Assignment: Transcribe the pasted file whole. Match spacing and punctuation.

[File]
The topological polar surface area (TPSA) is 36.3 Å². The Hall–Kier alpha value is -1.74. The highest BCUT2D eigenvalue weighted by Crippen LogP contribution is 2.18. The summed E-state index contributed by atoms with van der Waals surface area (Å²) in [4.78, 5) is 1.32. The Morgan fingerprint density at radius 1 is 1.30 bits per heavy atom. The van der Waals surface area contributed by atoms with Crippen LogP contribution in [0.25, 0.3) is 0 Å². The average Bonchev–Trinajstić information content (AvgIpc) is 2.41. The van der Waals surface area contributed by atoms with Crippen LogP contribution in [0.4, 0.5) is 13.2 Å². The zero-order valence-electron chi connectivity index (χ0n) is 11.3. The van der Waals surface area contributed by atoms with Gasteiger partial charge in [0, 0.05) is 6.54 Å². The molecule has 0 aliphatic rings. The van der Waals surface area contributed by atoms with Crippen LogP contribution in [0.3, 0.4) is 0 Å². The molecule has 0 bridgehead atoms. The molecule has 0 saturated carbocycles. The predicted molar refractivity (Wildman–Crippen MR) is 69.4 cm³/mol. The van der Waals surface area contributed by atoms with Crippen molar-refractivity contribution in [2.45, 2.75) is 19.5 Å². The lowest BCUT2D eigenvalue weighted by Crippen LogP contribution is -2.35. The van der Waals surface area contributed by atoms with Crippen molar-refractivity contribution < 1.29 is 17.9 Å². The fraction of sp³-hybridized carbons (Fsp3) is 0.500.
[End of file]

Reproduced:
The topological polar surface area (TPSA) is 36.3 Å². The Hall–Kier alpha value is -1.74. The highest BCUT2D eigenvalue weighted by Crippen LogP contribution is 2.18. The summed E-state index contributed by atoms with van der Waals surface area (Å²) in [4.78, 5) is 1.32. The Morgan fingerprint density at radius 1 is 1.30 bits per heavy atom. The van der Waals surface area contributed by atoms with Crippen LogP contribution in [0.25, 0.3) is 0 Å². The average Bonchev–Trinajstić information content (AvgIpc) is 2.41. The van der Waals surface area contributed by atoms with Crippen LogP contribution in [0.4, 0.5) is 13.2 Å². The zero-order valence-electron chi connectivity index (χ0n) is 11.3. The van der Waals surface area contributed by atoms with Gasteiger partial charge in [0, 0.05) is 6.54 Å². The molecule has 0 aliphatic rings. The van der Waals surface area contributed by atoms with Crippen LogP contribution in [0.3, 0.4) is 0 Å². The molecule has 0 bridgehead atoms. The molecule has 0 saturated carbocycles. The predicted molar refractivity (Wildman–Crippen MR) is 69.4 cm³/mol. The van der Waals surface area contributed by atoms with Crippen molar-refractivity contribution in [2.45, 2.75) is 19.5 Å². The lowest BCUT2D eigenvalue weighted by Crippen LogP contribution is -2.35. The van der Waals surface area contributed by atoms with Crippen molar-refractivity contribution < 1.29 is 17.9 Å². The fraction of sp³-hybridized carbons (Fsp3) is 0.500.